National Park

Welcome to Harpers Ferry National Historical Park

Welcome to the Harpers Ferry National Historical Park Information Page.

Here you will find all you need to know about the natural and human history of the park.
Learn about the geology, trees, mammals, birds, or other plants and wildlife of the area, as well as the historically important events and influential people of the area.

Getting There

By Car

Non-rush hour driving time to Harpers Ferry from Reagan National Airport and BWI Airport is about 1 hour 30 minutes. Driving time from Dulles International Airport is about 50 minutes.

From Northern Virginia

From Baltimore-Washington Intl. (BWI) Airport

From Reagan (Washington) National Airport

From Dulles International Airport

Animals at Harpers Ferry National Historical Park

The park is home to approximately 14 amphibian, 18 reptile, 36 mammal, 30 spider, 43 fish, 174 bird, and 276 insect species. Among these are the southern flying squirrel (Glaucomys volans), the northern copperhead (Agkistrodon contortrix), and the bald eagle (Haliaeetus leucocephalus).

Plants of Harpers Ferry National Historical Park

Plants are a very important component of the park since approximately 70% of its land is forested. Distinct upland, lowland, and floodplain vegetation communities are present throughout the park. Numerous fern species including woolly lip fern (Cheilanthes lanosa) and marginal shield fern (Dryopteris marginalis) occur in the park. Grasses, sedges, and rushes also play a valuable role in the plant communities. Tall brome grass (Bromus pubescens) and greenish sedge (Carex virescens) are just a few of the local species. Trees such as chestnut oak (Quercus prinus) and tulip poplar (Liriodendron tulipifera) often dominate the forest canopy; whereas, red maple (Acer rubrum) and hackberry (Celtis occidentalis) are frequently scattered through the understory. Common shrub species in the park include spicebush (Lindera benzoin) and mountain laurel (Kalmia latifolia), while popular wildflowers include Virginia bluebells (Mertensia virginica) and wild columbine (Aquilegia canadensis).

Geology and Ecosystems of Harpers Ferry National Historical Park

Approximately 360 million years ago, when the continent of Africa collided with North America, land comprising the park began to take its current shape. At this time the Appalachian Mountains rose and the Potomac River began cutting through them, forming the water gap we see today between Maryland and LoudounHeights. From numerous places throughout the park, visitors are able to enjoy this and many other scenic vistas Harpers Ferry has to offer. From the rolling Blue Ridge Mountains that steeply rise above the historic district to the rushing waters of the Potomac and ShenandoahRivers bordering the town, one is in awe of the surrounding beauty. Seventy percent of the park is covered with eastern deciduous forest with the predominant soil type here being a shaly silt loam. Quartzite, phyllite, and limestone are the predominant rock types, each playing a role in the formation of such popular sights as the Stone Steps and the water gap. Floodplain communities line the banks of the Potomac and ShenandoahRivers. Visitors have the opportunity to experience these plus many more beautiful and exciting natural features.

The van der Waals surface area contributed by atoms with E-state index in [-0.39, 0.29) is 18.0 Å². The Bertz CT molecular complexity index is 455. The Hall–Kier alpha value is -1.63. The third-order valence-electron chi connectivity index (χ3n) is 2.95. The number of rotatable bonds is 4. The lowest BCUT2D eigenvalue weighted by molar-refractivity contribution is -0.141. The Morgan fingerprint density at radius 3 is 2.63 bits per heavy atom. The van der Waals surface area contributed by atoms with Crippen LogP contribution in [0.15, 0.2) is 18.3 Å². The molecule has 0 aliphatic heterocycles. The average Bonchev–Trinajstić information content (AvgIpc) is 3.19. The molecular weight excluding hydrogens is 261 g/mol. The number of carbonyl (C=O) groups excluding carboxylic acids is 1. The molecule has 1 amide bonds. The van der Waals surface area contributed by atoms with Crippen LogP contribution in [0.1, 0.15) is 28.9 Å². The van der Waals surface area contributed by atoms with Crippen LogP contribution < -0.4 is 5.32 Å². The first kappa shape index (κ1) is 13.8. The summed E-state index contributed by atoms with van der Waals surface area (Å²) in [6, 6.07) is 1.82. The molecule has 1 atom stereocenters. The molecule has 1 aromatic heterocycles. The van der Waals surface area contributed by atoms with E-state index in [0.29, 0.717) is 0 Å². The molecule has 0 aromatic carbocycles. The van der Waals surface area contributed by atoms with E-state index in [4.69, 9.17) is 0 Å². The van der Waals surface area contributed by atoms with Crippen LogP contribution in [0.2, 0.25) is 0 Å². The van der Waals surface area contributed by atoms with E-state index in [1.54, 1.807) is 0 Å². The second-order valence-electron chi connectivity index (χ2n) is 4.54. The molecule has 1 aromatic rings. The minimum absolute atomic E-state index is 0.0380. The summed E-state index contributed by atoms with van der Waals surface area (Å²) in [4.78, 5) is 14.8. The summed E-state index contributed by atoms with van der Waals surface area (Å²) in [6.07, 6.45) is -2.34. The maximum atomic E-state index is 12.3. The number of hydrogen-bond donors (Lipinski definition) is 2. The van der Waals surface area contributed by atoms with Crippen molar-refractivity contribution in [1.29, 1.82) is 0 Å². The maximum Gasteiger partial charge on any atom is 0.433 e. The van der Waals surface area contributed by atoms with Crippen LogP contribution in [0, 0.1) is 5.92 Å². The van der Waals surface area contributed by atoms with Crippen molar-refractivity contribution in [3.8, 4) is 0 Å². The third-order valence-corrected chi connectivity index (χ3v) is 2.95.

People and history

Some of the important historical figures to learn about at the park are Robert Harper, Thomas Jefferson, George Washington, Meriwether Lewis, John H. Hall, James H. Burton, John Brown, Thomas J. “Stonewall” Jackson, Frederick Douglass, W. E. B. Du Bois, and Don Redman.

Through theatrical reenactments and museum exhibits, experience Harpers Ferry stories about John Brown’s Raid, The Civil War, African American history, industry, transportation, and natural heritage.

Harpers Ferry National Historical Park is open daily from 8 a.m. to 5 p.m. and closed Thanksgiving Day, Christmas Day, and New Year’s Day.

Entrance fees:
Individual Pass – $4.00 per person arriving on foot or bicycle
Vehicle Pass – $6.00 per single, private vehicle

Group fees and reservations:
All groups planning to visit Harpers Ferry National Historical Park must make reservations a minimum of two weeks before the scheduled arrival date. Educational groups are required to make reservations a minimum of three weeks in advance. Unless the group has been granted an official fee waiver, all fees apply. For group reservations call the Entrance Station at (304) 535-6299 OR fax your request to (304) 535-2905. Group fees are assessed at the time of reservation. National Park Service employees will determine group status as commercial or non-commercial.

Pets must be kept on a six-foot leash at all times while visiting any area of the park. This prevents encounters between pets and wildlife, protects pets from hazards, and prevents unwanted interaction between pets and other visitors. Retractable leashes should be kept at a maximum length of six feet. All pet waste must be removed from the park. If you are visiting with your pet, please remember to bring plastic bags or a scoop and determine how you will transport waste from the park. Pet waste may not be left on the ground or disposed of in park trash receptacles.

Things to do at Harpers Ferry National Historical Park
Harpers Ferry Park offers a wide variety of activities for individuals and families. Visit the many museums and exhibits, hike scenic trails, join a ranger-guided tour or just explore on your own. The Harpers Ferry Historical Association’s Bookshop has a great supply of books, artwork, postcards and items for kids of all ages.

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